Wednesday, February 20, 2013

Challenge to Regulations under Code Section 501(c)(4) under Way

Tax Notes Today reports an intriguing development in the battle over the use – or abuse – of section 501(c)(4) organizations to support candidates for political office.  According to the story, available electronically at 2013 TNT 34-8, an unsuccessful Illinois candidate for a congressional seat and Citizens for Responsibility and Ethics in Washington (CREW) ) are suing the IRS over regulations interpreting section 501(c)(4) of the Internal Revenue Code to grant federal income tax exemption to entities "primarily engaged in promoting in some way the common good and general welfare of the people of the community."   The complaint alleges that the regulations are inconsistent with the language of Code section 501(c)(4), which exempts organizations “operated exclusively for the promotion of social welfare.”

This could become a noteworthy case – if a court concludes that the plaintiffs have standing.  The Tax Notes Today story cites fellow blogger (and University of Illinois Law Professor) John D. Colombo for his appropriately cautious words on the difficulty of establishing standing in tax cases like this one.  But if the plaintiffs jump the procedural hurdles, it will be interesting to see how much deference the regulation receives from the judiciary. Readers who follow the electioneering of tax-exempt entities are aware of the considerable latitude the current regulations are thought to provide social welfare organizations in participating in the political process.  It should be noted, however, that a court could interpret the language of the regulations to be more restrictive of pursuing non-exempt purposes – and therefore closer to the literal meaning of the statute – than is commonly assumed.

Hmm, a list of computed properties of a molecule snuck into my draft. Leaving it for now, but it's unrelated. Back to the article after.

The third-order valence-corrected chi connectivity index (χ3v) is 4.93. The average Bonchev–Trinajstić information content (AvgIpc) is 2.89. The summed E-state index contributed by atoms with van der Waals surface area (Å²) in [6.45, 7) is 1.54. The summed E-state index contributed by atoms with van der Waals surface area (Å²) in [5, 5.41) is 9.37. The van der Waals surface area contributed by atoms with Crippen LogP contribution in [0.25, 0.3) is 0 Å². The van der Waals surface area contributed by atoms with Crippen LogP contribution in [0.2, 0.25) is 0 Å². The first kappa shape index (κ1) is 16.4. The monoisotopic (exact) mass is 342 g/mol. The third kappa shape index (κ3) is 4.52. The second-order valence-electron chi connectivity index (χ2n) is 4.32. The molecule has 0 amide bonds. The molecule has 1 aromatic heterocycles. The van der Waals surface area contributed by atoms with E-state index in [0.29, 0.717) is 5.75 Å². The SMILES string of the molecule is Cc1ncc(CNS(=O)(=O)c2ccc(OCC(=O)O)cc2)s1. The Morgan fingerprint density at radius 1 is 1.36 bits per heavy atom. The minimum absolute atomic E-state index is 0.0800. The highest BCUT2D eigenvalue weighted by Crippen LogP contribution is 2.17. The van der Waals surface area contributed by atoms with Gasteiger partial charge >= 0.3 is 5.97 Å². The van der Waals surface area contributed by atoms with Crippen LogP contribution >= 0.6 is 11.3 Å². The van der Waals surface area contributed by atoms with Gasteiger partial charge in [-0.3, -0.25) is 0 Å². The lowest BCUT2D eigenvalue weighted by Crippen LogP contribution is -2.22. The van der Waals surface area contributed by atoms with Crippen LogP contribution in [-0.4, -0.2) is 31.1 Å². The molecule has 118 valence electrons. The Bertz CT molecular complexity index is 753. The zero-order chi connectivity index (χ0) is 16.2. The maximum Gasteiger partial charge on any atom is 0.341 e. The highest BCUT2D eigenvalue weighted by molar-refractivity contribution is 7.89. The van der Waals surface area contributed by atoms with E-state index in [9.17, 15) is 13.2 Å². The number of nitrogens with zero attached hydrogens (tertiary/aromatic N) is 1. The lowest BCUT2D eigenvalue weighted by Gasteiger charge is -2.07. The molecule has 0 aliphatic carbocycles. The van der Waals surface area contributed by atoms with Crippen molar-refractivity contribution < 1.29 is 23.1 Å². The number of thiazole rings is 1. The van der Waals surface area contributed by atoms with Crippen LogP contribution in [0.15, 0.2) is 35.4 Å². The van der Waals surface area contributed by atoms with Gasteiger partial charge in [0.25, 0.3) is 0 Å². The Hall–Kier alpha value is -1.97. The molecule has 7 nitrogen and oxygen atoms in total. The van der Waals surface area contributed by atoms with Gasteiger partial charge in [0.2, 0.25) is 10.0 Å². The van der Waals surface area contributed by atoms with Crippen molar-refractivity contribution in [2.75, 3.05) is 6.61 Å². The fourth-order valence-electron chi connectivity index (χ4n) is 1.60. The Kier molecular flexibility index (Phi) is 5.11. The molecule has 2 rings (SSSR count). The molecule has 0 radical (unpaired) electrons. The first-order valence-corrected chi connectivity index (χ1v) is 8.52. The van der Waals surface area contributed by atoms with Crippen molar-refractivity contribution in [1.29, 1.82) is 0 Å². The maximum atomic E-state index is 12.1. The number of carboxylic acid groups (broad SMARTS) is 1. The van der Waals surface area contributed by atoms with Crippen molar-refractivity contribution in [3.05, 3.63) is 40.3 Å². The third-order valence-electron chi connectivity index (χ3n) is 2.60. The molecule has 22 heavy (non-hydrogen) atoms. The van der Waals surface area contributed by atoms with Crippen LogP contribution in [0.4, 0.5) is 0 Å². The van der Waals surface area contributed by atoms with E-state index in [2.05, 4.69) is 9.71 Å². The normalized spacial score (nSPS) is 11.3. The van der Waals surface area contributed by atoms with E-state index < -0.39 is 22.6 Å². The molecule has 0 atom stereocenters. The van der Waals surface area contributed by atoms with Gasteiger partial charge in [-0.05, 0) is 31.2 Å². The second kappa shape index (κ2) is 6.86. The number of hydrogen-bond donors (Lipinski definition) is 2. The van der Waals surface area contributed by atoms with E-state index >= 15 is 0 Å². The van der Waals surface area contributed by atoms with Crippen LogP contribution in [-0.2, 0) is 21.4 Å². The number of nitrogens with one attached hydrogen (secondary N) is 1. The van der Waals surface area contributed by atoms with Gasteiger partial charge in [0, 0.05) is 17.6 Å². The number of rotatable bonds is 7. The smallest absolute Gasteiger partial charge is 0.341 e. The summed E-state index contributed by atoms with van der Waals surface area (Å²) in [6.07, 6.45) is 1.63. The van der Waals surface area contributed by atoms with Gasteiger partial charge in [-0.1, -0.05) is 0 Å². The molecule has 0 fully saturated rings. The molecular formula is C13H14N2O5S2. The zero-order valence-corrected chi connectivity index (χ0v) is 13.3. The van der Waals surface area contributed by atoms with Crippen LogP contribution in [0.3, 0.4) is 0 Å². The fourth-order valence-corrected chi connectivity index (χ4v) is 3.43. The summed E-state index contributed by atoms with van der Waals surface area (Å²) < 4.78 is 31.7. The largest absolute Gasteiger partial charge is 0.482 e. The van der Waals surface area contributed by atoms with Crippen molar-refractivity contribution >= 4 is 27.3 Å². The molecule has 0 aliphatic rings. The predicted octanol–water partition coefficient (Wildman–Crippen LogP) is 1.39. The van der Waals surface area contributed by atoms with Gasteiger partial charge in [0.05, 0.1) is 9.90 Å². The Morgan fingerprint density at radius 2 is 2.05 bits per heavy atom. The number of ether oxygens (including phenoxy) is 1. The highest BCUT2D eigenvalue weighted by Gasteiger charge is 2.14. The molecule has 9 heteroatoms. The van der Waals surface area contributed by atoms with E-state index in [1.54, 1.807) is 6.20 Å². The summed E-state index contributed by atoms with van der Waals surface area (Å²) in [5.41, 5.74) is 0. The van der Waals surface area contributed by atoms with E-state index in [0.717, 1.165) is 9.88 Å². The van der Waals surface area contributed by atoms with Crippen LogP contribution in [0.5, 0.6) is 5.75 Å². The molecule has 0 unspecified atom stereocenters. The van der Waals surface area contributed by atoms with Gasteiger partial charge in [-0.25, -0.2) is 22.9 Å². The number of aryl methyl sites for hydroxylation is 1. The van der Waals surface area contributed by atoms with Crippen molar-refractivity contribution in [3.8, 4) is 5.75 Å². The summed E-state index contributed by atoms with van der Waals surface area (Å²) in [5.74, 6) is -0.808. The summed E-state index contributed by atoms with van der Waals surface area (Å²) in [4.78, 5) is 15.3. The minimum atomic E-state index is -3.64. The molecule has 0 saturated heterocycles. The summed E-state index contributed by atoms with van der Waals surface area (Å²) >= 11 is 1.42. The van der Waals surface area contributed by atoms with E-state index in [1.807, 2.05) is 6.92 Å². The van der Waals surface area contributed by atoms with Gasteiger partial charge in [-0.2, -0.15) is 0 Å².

For additional coverage, see this story from The Hill and the CREW webpage discussing the suit and supplying a link to its complaint filed in the United States District Court for the District of Columbia.     


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Hard to see how they prevail on either the standing question or the merits. Regardless of whether the 501(c)(4) are well done, it's doubtful that the IRS abused its discretion in formulating them.

Posted by: jpe | Feb 26, 2013 7:43:58 AM

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